Personality disorder services in England: findings from a national survey

Oliver Dale, Faisal Sethi, Clive Stanton, Sacha Evans, Kirsten Barnicott, Rosemary Sedgewick, Steve Goldsack, Monica Doran, Lucinda Shoolbred, Chiara Samele, Norman Urquia, Rex Haigh, Paul Moran

Research output: Contribution to journalArticle (Academic Journal)peer-review

22 Citations (Scopus)
297 Downloads (Pure)


Aims and method

We aimed to evaluate the availability and nature of services for people affected by personality disorder in England by conducting a survey of English National Health Service (NHS) mental health trusts and independent organisations.


In England, 84% of organisations reported having at least one dedicated personality disorder service. This represents a fivefold increase compared with a 2002 survey. However, only 55% of organisations reported that patients had equal access across localities to these dedicated services. Dedicated services commonly had good levels of service use and carer involvement, and engagement in education, research and training. However, a wider multidisciplinary team and a greater number of biopsychosocial interventions were available through generic services.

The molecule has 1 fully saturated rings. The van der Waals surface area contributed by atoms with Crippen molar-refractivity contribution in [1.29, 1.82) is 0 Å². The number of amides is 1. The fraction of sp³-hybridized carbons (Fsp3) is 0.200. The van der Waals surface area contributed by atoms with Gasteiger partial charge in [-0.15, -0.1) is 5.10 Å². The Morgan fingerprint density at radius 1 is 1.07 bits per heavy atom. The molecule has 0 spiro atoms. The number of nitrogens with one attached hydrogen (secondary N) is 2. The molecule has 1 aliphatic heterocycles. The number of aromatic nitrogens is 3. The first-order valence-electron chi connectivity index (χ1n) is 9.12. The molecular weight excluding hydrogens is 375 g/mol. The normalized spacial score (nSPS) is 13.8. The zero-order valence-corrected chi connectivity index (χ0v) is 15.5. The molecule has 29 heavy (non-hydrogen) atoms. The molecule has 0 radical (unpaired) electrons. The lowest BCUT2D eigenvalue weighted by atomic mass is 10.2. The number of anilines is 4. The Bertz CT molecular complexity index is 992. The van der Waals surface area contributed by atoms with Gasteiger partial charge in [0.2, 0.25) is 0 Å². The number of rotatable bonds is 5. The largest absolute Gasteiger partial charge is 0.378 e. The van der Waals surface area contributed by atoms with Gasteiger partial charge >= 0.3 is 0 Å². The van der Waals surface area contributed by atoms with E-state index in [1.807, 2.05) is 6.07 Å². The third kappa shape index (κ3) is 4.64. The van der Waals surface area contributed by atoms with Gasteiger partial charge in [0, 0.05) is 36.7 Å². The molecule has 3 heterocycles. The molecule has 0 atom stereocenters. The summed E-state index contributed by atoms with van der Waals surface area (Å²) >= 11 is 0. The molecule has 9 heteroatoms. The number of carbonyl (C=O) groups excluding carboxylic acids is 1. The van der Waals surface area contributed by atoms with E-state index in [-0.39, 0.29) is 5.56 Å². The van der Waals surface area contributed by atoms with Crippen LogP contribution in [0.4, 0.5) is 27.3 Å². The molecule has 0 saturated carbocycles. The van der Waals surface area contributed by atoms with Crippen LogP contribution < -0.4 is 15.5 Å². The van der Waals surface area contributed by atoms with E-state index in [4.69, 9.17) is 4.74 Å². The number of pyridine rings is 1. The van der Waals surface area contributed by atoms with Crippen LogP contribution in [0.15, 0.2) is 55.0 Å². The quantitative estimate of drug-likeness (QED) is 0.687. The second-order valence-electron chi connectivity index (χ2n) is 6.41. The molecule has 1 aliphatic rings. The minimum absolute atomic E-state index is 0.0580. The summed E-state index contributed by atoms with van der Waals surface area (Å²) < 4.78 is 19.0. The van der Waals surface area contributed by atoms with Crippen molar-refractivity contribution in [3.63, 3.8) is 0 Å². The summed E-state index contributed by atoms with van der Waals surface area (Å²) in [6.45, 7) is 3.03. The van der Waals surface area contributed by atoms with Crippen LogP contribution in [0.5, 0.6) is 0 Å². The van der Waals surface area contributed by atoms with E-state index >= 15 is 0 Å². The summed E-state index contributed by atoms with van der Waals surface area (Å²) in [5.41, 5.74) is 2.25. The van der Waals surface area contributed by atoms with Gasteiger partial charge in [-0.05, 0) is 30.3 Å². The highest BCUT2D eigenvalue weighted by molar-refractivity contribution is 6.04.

Clinical implications

There has been a substantial increase in service provision for people affected by personality disorder, but continued variability in the availability of services is apparent and it remains unclear whether quality of care has improved.
Original languageEnglish
Pages (from-to)247-253
Number of pages7
JournalBJPsych Bulletin
Issue number5
Publication statusPublished - 1 Oct 2017

Bibliographical note

First published online: 02/01/2018


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